Nine FDIC-insured institutions failed in the third quarter, the most since the third quarter of 1993. The failures included Washington Mutual Bank, with assets of $307 billion. The FDIC's "problem list" grew during the quarter from 117 to 171 institutions, the largest number since the end of 1995. Total assets of problem institutions increased from $78.3 billion to $115.6 billion.

Since the end of the third quarter, the FDIC has taken several actions in coordination with Congress, the Treasury Department, the Federal Reserve Board and other federal regulators to restore confidence in insured financial institutions. These steps have included temporarily increasing deposit insurance coverage and providing guarantees for new, senior unsecured debt issued by insured institutions and their holding companies. These measures are intended to help banks fund their operations.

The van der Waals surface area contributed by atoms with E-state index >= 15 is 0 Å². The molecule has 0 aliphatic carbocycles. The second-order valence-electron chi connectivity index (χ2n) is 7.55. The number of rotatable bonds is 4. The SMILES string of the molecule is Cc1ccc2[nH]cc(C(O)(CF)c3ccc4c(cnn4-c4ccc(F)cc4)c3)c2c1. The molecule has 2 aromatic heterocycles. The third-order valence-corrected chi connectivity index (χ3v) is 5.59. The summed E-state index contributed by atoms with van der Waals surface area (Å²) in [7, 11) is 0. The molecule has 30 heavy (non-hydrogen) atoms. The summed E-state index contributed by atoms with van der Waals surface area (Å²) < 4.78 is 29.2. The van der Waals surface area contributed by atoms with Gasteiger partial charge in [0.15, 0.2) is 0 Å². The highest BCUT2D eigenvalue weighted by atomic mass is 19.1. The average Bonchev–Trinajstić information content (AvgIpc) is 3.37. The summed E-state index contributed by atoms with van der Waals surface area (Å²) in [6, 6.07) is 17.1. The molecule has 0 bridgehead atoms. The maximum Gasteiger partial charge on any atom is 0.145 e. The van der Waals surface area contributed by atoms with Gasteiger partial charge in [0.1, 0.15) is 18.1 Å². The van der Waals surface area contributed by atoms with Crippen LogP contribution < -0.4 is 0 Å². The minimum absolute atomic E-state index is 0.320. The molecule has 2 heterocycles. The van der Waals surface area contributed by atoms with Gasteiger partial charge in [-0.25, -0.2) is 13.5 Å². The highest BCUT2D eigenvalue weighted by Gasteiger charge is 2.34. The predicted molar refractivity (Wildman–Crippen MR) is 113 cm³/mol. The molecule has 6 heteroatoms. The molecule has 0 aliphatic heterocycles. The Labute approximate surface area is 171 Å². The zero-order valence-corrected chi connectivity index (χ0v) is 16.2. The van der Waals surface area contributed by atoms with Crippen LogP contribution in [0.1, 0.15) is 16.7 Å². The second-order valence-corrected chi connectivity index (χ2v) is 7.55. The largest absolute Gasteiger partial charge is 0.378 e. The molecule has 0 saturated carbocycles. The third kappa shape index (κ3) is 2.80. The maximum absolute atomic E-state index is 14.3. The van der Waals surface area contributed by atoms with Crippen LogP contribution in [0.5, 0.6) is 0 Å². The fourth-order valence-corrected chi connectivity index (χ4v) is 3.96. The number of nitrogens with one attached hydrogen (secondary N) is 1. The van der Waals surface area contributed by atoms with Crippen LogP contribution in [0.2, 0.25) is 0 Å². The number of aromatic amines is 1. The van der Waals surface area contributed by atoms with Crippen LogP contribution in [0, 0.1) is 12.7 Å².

Financial results for the second quarter are contained in the FDIC's latest Quarterly Banking Profile, which was released today. Among the major findings:

Provisions for loan losses continue to rise. Higher levels of troubled loans, in both consumer and commercial portfolios, led to increased provisions for loan losses in the quarter. Loss provisions totaled $50.5 billion, compared to $16.8 billion in the third quarter of 2007. The latest loss provisions absorbed a third of the industry's net operating revenue (net interest income plus total noninterest income).